HMS London was laid down at Portsmouth Dockyard on 8 December 1898, launched on 21 September 1899, and completed in June 1902.[3] London commissioned at Portsmouth Dockyard on 7 June 1902 for service in the Mediterranean Fleet,[4] with Captain James Goodrich in command.[5] Before departure from home waters, she was scheduled to serve as flagship for the Coronation Review for King Edward VII at Spithead planned for 28 June 1902, but the King fell ill and the coronation and review was rescheduled for August 1902, without the London.[6] She thus left Portsmouth in early July,[7] stopping at Gibraltar, and arrived at Malta on 14 July.[8] In September 1902 she visited the Aegean sea with other ships of the station for combined manoeuvres near Nauplia.[9] While in the Mediterranean, she underwent refits at Malta in 1902–1903 and 1906. Starting in 1905, the ship began to have her 3-pounder guns gradually removed.[10]

In March 1907, London transferred to the Nore Division, Home Fleet, at the Nore, then to the Channel Fleet on 2 June 1908,[11] serving as Flagship, Rear Admiral, Channel Fleet.[12] She underwent a refit at Chatham Dockyard in 1908, which included the transfer of her last two 3-pounder guns from her foremast to her aft bridge and a flying bridge was installed aft. She was paid off there on 19 April 1909 to undergo another extensive refit, which saw the removal of the flying bridge. Her refit complete, London commissioned at Chatham on 8 February 1910 to serve as Second Flagship, Rear Admiral, Atlantic Fleet. Later that year, she had the last two of her 3-pounder guns removed. Under the fleet reorganisation of 1 May 1912, she became part of the Second Home Fleet at the Nore, reduced to a nucleus crew and assigned to the 3rd Battle Squadron.[13][12]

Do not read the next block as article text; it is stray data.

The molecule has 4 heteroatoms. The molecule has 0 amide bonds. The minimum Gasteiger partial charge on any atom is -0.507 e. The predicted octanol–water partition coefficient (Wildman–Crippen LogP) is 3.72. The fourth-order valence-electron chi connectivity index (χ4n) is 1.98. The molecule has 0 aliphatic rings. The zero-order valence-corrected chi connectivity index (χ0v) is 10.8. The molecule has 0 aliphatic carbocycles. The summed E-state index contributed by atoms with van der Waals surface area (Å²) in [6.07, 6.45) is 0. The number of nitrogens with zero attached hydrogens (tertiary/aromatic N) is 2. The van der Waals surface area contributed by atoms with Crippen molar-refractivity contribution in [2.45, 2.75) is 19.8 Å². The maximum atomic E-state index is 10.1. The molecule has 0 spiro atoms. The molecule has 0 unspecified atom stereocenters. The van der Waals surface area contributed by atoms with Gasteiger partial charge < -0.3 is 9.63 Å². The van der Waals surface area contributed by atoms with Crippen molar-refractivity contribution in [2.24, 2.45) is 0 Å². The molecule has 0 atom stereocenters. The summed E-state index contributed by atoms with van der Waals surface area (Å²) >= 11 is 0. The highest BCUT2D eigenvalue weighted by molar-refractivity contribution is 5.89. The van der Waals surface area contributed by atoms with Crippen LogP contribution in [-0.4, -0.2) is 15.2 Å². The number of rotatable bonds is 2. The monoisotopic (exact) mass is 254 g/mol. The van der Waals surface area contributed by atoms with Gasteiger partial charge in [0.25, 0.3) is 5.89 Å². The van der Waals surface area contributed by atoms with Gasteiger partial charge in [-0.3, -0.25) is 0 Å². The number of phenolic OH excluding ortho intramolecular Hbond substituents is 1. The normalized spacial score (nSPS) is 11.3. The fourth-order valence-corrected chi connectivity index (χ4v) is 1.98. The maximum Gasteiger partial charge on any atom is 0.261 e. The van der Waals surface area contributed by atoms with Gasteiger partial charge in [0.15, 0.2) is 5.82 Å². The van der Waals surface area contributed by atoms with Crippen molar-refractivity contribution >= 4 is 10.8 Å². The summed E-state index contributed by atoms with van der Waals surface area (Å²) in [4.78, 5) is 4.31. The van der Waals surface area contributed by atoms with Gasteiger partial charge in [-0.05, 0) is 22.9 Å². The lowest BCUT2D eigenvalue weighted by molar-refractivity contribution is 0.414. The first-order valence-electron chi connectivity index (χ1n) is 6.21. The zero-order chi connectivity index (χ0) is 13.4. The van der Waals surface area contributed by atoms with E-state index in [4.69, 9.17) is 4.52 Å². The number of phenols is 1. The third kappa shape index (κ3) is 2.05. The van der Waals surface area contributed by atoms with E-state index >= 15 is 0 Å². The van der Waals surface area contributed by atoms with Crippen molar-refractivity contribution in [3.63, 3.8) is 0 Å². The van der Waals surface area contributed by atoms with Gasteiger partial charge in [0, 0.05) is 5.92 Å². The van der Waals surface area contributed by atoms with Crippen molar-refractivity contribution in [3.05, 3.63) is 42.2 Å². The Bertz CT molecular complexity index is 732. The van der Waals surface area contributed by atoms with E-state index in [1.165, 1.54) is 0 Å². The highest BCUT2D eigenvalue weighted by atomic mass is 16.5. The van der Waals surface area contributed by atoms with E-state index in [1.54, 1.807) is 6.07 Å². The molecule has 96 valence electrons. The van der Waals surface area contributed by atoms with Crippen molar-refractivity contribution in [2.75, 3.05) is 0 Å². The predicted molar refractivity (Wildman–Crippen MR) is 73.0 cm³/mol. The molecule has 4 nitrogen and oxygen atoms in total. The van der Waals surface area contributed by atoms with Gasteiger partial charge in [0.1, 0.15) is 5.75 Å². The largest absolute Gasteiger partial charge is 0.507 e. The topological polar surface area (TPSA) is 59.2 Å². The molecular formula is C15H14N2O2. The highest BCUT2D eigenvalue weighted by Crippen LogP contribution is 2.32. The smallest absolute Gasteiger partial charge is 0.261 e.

She collided with the merchant steamer SS Don Benite on 11 May 1912. She transferred to the 5th Battle Squadron and was used in experiments with flying off aircraft from May 1912 until 1913, employing a ramp built over her forecastle which had been transferred from the battleship Hibernia.[10][12] During these experiments, Commander Charles Rumney Samson—who had made the world's first takeoff from a moving ship in May 1912 from Hibernia using a Short Improved S.27 biplane and the same ramp—repeated his feat by taking off in the same aeroplane from London on 4 July 1912 while London was underway.[14] In 1913, London had her anti-torpedo nets removed.[15]